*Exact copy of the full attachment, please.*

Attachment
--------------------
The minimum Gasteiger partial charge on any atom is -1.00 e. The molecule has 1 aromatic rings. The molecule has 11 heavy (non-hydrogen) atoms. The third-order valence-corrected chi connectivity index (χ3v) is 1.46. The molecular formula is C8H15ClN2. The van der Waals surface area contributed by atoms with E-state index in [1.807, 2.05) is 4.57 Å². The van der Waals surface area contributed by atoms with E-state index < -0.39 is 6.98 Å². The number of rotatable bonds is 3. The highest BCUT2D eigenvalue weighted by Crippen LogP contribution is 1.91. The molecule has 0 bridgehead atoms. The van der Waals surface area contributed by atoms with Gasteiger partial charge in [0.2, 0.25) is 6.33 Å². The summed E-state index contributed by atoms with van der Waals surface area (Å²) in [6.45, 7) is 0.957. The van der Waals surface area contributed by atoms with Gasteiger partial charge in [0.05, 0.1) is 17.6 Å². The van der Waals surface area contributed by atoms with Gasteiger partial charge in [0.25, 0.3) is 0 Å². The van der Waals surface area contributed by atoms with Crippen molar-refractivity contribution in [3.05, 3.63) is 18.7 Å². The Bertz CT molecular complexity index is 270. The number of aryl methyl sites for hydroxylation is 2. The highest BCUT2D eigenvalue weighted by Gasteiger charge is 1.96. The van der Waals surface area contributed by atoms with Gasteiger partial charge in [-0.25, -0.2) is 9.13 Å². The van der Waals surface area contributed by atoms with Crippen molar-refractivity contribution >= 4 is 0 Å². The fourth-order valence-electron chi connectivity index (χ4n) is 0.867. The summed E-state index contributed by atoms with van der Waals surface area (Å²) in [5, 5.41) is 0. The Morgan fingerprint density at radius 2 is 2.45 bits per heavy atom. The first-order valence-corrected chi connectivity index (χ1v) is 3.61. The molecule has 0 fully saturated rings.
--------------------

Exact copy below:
The minimum Gasteiger partial charge on any atom is -1.00 e. The molecule has 1 aromatic rings. The molecule has 11 heavy (non-hydrogen) atoms. The third-order valence-corrected chi connectivity index (χ3v) is 1.46. The molecular formula is C8H15ClN2. The van der Waals surface area contributed by atoms with E-state index in [1.807, 2.05) is 4.57 Å². The van der Waals surface area contributed by atoms with E-state index < -0.39 is 6.98 Å². The number of rotatable bonds is 3. The highest BCUT2D eigenvalue weighted by Crippen LogP contribution is 1.91. The molecule has 0 bridgehead atoms. The van der Waals surface area contributed by atoms with Gasteiger partial charge in [0.2, 0.25) is 6.33 Å². The summed E-state index contributed by atoms with van der Waals surface area (Å²) in [6.45, 7) is 0.957. The van der Waals surface area contributed by atoms with Gasteiger partial charge in [0.05, 0.1) is 17.6 Å². The van der Waals surface area contributed by atoms with Gasteiger partial charge in [0.25, 0.3) is 0 Å². The van der Waals surface area contributed by atoms with Crippen molar-refractivity contribution in [3.05, 3.63) is 18.7 Å². The Bertz CT molecular complexity index is 270. The number of aryl methyl sites for hydroxylation is 2. The highest BCUT2D eigenvalue weighted by Gasteiger charge is 1.96. The van der Waals surface area contributed by atoms with Gasteiger partial charge in [-0.25, -0.2) is 9.13 Å². The van der Waals surface area contributed by atoms with Crippen molar-refractivity contribution >= 4 is 0 Å². The fourth-order valence-electron chi connectivity index (χ4n) is 0.867. The summed E-state index contributed by atoms with van der Waals surface area (Å²) in [5, 5.41) is 0. The Morgan fingerprint density at radius 2 is 2.45 bits per heavy atom. The first-order valence-corrected chi connectivity index (χ1v) is 3.61. The molecule has 0 fully saturated rings.